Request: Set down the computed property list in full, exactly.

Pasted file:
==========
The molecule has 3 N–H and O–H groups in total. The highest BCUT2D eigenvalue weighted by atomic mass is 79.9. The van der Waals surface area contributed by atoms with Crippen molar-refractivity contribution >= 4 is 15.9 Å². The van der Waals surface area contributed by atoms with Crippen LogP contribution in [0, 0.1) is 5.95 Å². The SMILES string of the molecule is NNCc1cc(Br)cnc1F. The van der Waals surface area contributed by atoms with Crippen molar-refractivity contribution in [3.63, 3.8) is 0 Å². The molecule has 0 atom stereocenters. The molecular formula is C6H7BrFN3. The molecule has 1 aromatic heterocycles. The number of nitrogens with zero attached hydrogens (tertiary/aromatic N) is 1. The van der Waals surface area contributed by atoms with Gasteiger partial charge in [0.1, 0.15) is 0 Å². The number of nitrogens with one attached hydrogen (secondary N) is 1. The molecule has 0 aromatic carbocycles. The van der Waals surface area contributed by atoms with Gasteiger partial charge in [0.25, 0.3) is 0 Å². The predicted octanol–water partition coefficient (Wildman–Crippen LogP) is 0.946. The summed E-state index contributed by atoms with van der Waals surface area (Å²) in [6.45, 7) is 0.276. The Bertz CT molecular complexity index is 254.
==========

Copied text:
The molecule has 3 N–H and O–H groups in total. The highest BCUT2D eigenvalue weighted by atomic mass is 79.9. The van der Waals surface area contributed by atoms with Crippen molar-refractivity contribution >= 4 is 15.9 Å². The van der Waals surface area contributed by atoms with Crippen LogP contribution in [0, 0.1) is 5.95 Å². The SMILES string of the molecule is NNCc1cc(Br)cnc1F. The van der Waals surface area contributed by atoms with Crippen molar-refractivity contribution in [3.63, 3.8) is 0 Å². The molecule has 0 atom stereocenters. The molecular formula is C6H7BrFN3. The molecule has 1 aromatic heterocycles. The number of nitrogens with zero attached hydrogens (tertiary/aromatic N) is 1. The van der Waals surface area contributed by atoms with Gasteiger partial charge in [0.1, 0.15) is 0 Å². The number of nitrogens with one attached hydrogen (secondary N) is 1. The molecule has 0 aromatic carbocycles. The van der Waals surface area contributed by atoms with Gasteiger partial charge in [0.25, 0.3) is 0 Å². The predicted octanol–water partition coefficient (Wildman–Crippen LogP) is 0.946. The summed E-state index contributed by atoms with van der Waals surface area (Å²) in [6.45, 7) is 0.276. The Bertz CT molecular complexity index is 254.